Editing an anthology as large as this book of weird we’re doing is a bit like fighting a war or running some kind of multi-threaded private political campaign. Attrition. Battles won. Others to fight. Some things seen clearly. Some hazy as we feel our way through a dark forest. Others beckoning on the horizon. True light or false? Recalibrating. Secure that flank. Fall back over here. Rally again at this point. Hold the line right here no matter what…and it’s also like living in a cell of sorts. Working from morning until midnight. Rarely getting outside. Seeing the book come together bit by bit. Exercising at home. Watching the lawn turn to weeds. Wondering if it’s worth it. Well, at least by the end of this I’ll be able to bench two-fifty, if I don’t get knifed in the side.
Archive for April, 2010
I love the cover of Stories–just makes me smile. The new Dungeon in English translation is wonderful! And I just did an interview with Ajvaz about his new novel, The Golden Age. Check it out and spread the link–he deserves more recognition.
Work on the book of weird progresses. Although we’re not really disclosing the contents just yet, I can confirm that we will include a new translation by Gio Clairval of Michel Bernanos’ cult classic short novel “The Other Side of the Mountain”. This story has been out of print in English since the 1960s, I believe.
Director Ridley Scott talked to MTV about his plans for an Alien prequel that will explain the space jockey. As Scott puts it, “Who the hell was that Space Jockey?’ The guy who was sitting in the chair in the alien vehicle â€” there was a giant fellow sitting in a seat on what looked to be either a piece of technology or an astronomer’s chair. Remember that?”
I read that as somewhat sarcastic, especially when Scott goes on to say, “They’ve squeezed the franchise dry. The first one will always be the most frightening, because the beast we put together with Giger and all its parts â€” the face-hugger, the chest-burster, the egg â€” they were all totally original, and that’s hard to follow.”
He’s right, of course. None of the movies that followed Alien gave us much of anything new. All Cameron did with Aliens is base his movie on action-adventure rather than horror/SF. The third and fourth added absolutely zero to our sense of the world the aliens came from, or anything about the space jockey. I mean, there is a whole alien civilization out there that pilots space ships and leaves a huge freakin’ skeleton behind, and apparently was deliberately transporting alien eggs.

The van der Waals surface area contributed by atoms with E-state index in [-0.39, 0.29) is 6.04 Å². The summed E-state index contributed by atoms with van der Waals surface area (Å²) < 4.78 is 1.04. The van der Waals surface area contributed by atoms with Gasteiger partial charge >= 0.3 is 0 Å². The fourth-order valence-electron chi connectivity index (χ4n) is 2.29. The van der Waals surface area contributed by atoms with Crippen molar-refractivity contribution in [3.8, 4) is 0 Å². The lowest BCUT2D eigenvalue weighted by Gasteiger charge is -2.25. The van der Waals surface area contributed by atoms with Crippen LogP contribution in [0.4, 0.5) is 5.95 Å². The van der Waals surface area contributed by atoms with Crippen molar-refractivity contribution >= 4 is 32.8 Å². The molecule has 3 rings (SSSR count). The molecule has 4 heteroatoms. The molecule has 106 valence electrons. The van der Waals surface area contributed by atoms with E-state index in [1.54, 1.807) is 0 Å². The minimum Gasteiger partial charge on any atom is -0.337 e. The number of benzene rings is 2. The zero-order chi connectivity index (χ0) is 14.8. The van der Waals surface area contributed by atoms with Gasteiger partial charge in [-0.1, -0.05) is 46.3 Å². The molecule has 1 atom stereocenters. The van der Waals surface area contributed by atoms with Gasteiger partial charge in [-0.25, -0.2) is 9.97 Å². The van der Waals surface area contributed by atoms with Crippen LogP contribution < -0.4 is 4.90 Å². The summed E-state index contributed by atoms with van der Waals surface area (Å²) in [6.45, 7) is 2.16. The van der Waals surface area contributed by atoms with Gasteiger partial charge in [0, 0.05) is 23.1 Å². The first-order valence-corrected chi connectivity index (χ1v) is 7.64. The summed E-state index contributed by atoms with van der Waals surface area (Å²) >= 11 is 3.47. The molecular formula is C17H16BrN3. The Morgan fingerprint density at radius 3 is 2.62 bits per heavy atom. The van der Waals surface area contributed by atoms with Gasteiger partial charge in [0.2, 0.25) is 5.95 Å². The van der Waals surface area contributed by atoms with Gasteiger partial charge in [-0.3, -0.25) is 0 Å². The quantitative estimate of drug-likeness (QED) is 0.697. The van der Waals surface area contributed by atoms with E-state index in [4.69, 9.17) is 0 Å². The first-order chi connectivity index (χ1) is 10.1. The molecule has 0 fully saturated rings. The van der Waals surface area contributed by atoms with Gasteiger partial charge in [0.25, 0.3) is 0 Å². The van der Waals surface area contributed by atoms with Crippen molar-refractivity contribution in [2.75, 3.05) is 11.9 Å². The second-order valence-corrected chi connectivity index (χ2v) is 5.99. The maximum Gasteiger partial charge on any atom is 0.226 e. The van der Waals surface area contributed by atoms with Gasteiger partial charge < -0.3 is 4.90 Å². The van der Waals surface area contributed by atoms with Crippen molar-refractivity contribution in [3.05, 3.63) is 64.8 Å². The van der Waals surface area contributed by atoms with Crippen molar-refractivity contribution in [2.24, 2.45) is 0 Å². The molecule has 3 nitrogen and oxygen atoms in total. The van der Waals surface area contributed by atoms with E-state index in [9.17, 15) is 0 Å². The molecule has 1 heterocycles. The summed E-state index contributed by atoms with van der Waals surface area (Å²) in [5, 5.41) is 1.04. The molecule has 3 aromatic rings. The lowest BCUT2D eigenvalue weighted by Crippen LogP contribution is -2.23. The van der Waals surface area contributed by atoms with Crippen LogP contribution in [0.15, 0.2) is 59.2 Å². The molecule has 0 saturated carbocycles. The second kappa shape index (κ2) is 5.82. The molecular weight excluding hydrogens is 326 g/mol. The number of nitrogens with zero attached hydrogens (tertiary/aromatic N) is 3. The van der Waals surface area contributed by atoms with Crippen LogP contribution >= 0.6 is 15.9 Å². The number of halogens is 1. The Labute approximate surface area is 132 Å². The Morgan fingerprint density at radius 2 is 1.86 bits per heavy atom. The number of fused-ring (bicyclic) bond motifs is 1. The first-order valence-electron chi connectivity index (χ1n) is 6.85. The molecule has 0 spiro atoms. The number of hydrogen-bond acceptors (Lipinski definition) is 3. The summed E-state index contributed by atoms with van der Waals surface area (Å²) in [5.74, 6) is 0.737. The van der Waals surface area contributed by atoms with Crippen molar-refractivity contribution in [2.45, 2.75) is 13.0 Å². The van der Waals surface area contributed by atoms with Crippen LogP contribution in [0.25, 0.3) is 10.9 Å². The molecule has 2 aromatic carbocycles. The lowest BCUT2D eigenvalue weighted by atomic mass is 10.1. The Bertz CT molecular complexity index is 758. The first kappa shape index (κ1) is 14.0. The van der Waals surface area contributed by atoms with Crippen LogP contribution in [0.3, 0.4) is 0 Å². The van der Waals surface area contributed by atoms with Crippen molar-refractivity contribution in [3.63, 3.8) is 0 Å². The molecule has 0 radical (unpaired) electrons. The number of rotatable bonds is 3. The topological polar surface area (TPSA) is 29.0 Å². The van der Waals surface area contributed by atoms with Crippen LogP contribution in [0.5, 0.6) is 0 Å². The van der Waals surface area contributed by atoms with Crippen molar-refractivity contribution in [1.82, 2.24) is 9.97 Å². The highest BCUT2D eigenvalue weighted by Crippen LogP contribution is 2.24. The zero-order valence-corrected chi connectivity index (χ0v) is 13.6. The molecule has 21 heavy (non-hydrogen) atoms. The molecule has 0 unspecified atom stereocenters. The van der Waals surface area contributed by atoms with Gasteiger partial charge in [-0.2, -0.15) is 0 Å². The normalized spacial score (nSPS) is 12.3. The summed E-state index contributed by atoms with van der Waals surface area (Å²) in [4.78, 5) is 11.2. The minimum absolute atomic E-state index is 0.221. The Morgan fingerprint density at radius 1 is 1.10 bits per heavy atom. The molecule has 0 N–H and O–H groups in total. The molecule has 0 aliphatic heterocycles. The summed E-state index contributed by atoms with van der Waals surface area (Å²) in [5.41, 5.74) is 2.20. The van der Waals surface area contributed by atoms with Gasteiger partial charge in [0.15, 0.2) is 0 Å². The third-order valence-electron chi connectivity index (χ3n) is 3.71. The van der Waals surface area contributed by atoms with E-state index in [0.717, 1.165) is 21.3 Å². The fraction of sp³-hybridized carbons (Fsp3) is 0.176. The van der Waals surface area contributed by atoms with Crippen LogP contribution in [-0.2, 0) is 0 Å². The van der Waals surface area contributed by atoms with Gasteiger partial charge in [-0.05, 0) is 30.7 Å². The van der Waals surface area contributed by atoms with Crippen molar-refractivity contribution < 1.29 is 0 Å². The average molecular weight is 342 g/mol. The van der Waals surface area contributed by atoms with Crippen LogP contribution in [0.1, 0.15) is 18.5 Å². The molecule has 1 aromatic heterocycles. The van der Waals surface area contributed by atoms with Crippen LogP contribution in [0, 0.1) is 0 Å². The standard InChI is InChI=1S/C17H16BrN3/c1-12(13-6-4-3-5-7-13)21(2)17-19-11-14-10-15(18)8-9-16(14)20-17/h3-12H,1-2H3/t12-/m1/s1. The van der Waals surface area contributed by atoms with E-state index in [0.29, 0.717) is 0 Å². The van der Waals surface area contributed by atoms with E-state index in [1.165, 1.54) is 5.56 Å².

You’d think that by now we would’ve gotten some new data on all of that, in the movies. Instead, we’ve gotten riffs on the same movie, over and over. And don’t get me started on the Alien vs Predator movies. (And, yeah, there are some base similarities between my Predator novel and the new Predator movie, but I’m fairly certain the movie will be much, much stupider.)
So I think I’m actually looking forward to this prequel. The thing about Alien is, yes, it was horrific. Yes, it was a haunted house movie in a sense. But it also gave us a glimmer of a sense of wonder. One of the best scenes in any SF movie is the one in which they first encounter the space jockey. It’s fundamentally about what we love about SF, and especially about subgenres like space opera…and then they didn’t follow through.
To get the word out on Shared Worlds, a unique two-week SF/Fantasy writing camp for teens, Wofford College has hosted a fantastical bestiary–original imaginary animals created by a mix of some of the best writers out there. Go check it out. This is a very generous contribution by the writers, and the students will not only draw some of the beasts, they’ll also riff off of the descriptions.
Here’s more info on the camp, for which I am the asistant director. I can tell you in all honesty that working on Shared Worlds has been one of the most rewarding experiences in my life, and it’s a wonderful, structured, secure way for teens to express themselves, learn new things, and make great new friends. Not only that, the students get one-on-one sessions to discuss their writing, writing labs, workshops, field trips, detailed and constructive critiques of their fiction, and much more.
Wofford College provides tremendous support and infrastructure, making Shared Worlds unique–it is the place to send your kid. Register! Slots are still available.
Here’s the official description. I serve as the assistant director.